First 100 pages down…

So back on West Wing, when Bartlett was running for re-election, there’s a part where they are worried that he is acting too smart.  Toby Ziegler gives a long speech about why it was OK to be smart…you want your President to be smart….if you are smart, be smart.

I was thinking about this when reading the first part of the book.  A criticism of the book has been that DFW was “full of himself” when writing the book.  I’m a little like Toby Zeigler here.  There is no doubt, DFW takes us through some wickedly great language and detail and observations.  He’s really good at it.  Is he full of himself?  Probably.  Does he want people to watch while he does the literary equivalent of Cirque du Soleil tricks?  Yes, yes he does.  That’s no different than any other artist, though

That’s no different than any other artist, though.  Smart is good.  He should let it all hang out.

 

Spoiler Alert.  I guess.
Spoiler Alert. I guess.

 

 

 

 

 

So, 100 pages in, I like it.  Yes, it is a discursive, but (much like War and Peace) it is not as unreadable as its rep.  At least not yet.  Yes there are footnotes.  Even the footnotes have footnotes.  It is also manic.  Words and sentences are literally piling off the page, expanding like billowing smoke.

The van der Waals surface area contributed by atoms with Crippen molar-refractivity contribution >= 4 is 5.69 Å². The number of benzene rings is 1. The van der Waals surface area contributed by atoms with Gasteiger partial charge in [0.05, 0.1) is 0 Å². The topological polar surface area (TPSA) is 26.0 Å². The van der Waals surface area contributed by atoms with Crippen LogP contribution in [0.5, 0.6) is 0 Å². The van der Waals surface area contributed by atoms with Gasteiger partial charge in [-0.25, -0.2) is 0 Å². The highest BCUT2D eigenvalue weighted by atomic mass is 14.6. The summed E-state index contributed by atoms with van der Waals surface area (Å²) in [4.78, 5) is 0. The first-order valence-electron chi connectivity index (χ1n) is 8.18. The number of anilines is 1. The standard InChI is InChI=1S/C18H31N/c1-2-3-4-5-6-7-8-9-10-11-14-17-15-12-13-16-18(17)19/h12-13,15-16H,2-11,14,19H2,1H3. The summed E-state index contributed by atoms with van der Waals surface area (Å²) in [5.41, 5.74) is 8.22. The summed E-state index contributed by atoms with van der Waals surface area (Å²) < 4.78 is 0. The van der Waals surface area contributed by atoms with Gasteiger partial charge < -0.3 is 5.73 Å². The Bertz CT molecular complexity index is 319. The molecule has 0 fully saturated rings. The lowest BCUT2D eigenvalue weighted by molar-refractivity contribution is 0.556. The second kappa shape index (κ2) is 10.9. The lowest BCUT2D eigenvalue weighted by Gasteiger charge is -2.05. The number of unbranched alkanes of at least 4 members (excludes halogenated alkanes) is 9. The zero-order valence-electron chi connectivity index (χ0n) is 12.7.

It is also funny….to wit:

a redisseminated episode of the popular afternoon InterLace children’s program ‘Mr. Bouncety-Bounce’—which the attaché thinks for a moment might be a documentary on bipolar mood disorders until he catches on….

Doctors tend to enter the arenas of their profession’s practice with a brisk good cheer that they have to then stop and try to mute a bit when the arena they’re entering is a hospital’s fifth floor, a psych ward, where brisk good cheer would amount to a kind of gloating.

In school, we were taught that detail is the key to good writing.  DFW was definitely in that class, too.  His observations are so keen, so sharp, and so detailed.  You wonder if there ever was anything he didn’t notice and observe on 5 different levels at the same time.

And, of course there is the vocabulary.  An incomplete list of oddball words from the first 100 pages would include thigmotactic, hypocapnia, rictus, festschrift, dipsomaniacal, apocopes…you get the idea.  There’s a lot of words here I have literally never even seen in my life.

There is a plot.  Not like there was in War and Peace, but there is a plot.  There’s an attaché who apparently saw something so shocking it has either killed him or made him catatonic.  And two guys in the desert talking on a ridge.  And weird Quebec-nationalism.  It’s futuristic, but only a little.  You would be hard pressed to describe the book to someone.  It is brilliant for its circus tricks, but whether it ends up being a great book remains to be seen.

For good measure, DFW seems to have pre-discovered Netflix, too.

 

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